system. But though so little in this way has been attempted by those who have treated of our intellectual powers, and the exercise of them, this does not hinder but that we may be, as we unquestionably are, assured that Analogy is of weight, in various degrees, towards determining our judg. ment and our practice. Nor does it in any wise cease to be of weight in those cases, because persons, either given to dispute, or who require things to be stated with greata exactness than our faculties appear to admit of in practical matters, may find other cases in which 'tis not easy to st whether it be or be not of any weight; or instances of seeming analogies, which are really of none. It is enough to the present purpose to observe that this general was a arguing is evidently natural, just, and conclusive. For there is no man can make a question but that the sun z] rise to-morrow; and be seen, where it is seen at all, in the figure of a circle, and not in that of a square.

Hence, namely, from analogical reasoning, Origen has with singular sagacity observed that “ he who believes the Scripture to have proceeded from Him who is the Author of Natura, may well expect to find the same sort of difficulties in it, u are found in the constitution of Nature." And in a like way of reflection it may be added, that he who denies the ScriD

ture to have been from God upon account of these difficultis, JOSEPH BUTLER. (From a Portrait in Dr. Williams's Library.)

may, for the very same reason, deny the world to hare bea formed by Him. On the other hand, if there be an Ant

or likeness between that system of things and dispensation of was made also Dean of St. Paul's, in 1746 Clerk of

Providence, which revelation informs us of, and that syster the Closet to the king, and in 1750 was translated

of things and dispensation of Providence, which experien to the bishopric of Durham. He died two years

together with reason informs us of, i.e., the known cours of afterwards.

nature; this is a presumption that they have both the sesse Joseph Butler's “ Analogy of Religion, Natural

author and cause ; at least, so far as to answer objectifs and Revealed, to the Constitution and Course of

against the former's being from God, drawn from anything Nature" is dedicated to Lord Chancellor Talbot,

which is analogical or similar to what is in the latter, which and consists of an Introduction and two Parts. A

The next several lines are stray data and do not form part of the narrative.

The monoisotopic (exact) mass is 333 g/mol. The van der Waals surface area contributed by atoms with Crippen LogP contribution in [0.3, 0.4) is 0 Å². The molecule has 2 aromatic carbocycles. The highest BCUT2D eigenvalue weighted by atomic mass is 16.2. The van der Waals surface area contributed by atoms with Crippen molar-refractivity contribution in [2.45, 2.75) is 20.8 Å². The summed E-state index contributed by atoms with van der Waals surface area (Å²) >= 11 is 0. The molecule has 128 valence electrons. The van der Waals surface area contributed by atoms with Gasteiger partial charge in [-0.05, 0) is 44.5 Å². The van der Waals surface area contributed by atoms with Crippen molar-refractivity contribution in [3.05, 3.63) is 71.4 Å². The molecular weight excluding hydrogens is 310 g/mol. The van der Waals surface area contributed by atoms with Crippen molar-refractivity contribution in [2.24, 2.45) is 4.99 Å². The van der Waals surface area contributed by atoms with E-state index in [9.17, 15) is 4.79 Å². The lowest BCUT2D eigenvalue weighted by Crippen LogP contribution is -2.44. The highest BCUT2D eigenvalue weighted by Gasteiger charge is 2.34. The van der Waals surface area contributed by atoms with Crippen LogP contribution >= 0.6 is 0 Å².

is acknowledged to be from Him: for an Author of Nature preliminary Advertisement to the reader thus refers

here supposed." to the fashion of thought against which Butler directed his reasoning :

It is just, he says, to argue from known facts to

others that are like them; “ from that part of the It is come, I know not how, to be taken for granted, by

Divine Government over intelligent creatures which many persons, that Christianity is not so much as a subject

comes under our view, to that larger and me of inquiry; but that it is now at length discovered to be

general government over them which is beyond i, fictitious. And accordingly they treat it as if, in the present

and from what is present to collect what is likelt. age, this were an agreed point among all people of discern

credible, or not incredible, will be hereafter." SA ment; and nothing remained but to set it up as a principal subject of mirth and ridicule, as it were by way of reprisals,

not attending to what is the fact in the constituti for its having so long interrupted the pleasures of the world.

of nature, idly speculate on what the world mus On the contrary, thus much, at least, will be here found, not

be had it been framed otherwise than it is. But we taken for granted, but proved, that any reasonable man, who

have not faculties for this kind of speculation. We will thoroughly consider the matter, may be as much assured,

are not even judges of "what may be the necessary as he is of his own being, that it is not, however, so clear a

means of raising and conducting one person to the case that there is nothing in it. There is, I think, strong

highest perfection and happiness of his nature Vas, evidence of its truth; but it is certain no one can, upon

even in the little affairs of the present life we find principles of reason, be satisfied of the contrary. And the

men of different educations and ranks are not as practical consequence to be drawn from this is not attended petent judges of the conduct of each other." L = to by every one who is concerned in it.

turn then, says Butler, to experience,

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And let us compare the known constitution and course treatise. And I shall begin it with that which is the foundaof things with what is said to be the moral system of tion of all our hopes and of all our fears; all our hopes and nature; the acknowledged dispensations of Providence, or fears, which are of any consideration; I mean a future life. that government which we find ourselves under, with what Religion teaches us to believe and expect; and see whether Having thus explained the purpose and plan of they are not analogous and of a piece. And upon such a | his book, Butler proceeds to the work itself, which comparison, it will I think be found that they are very much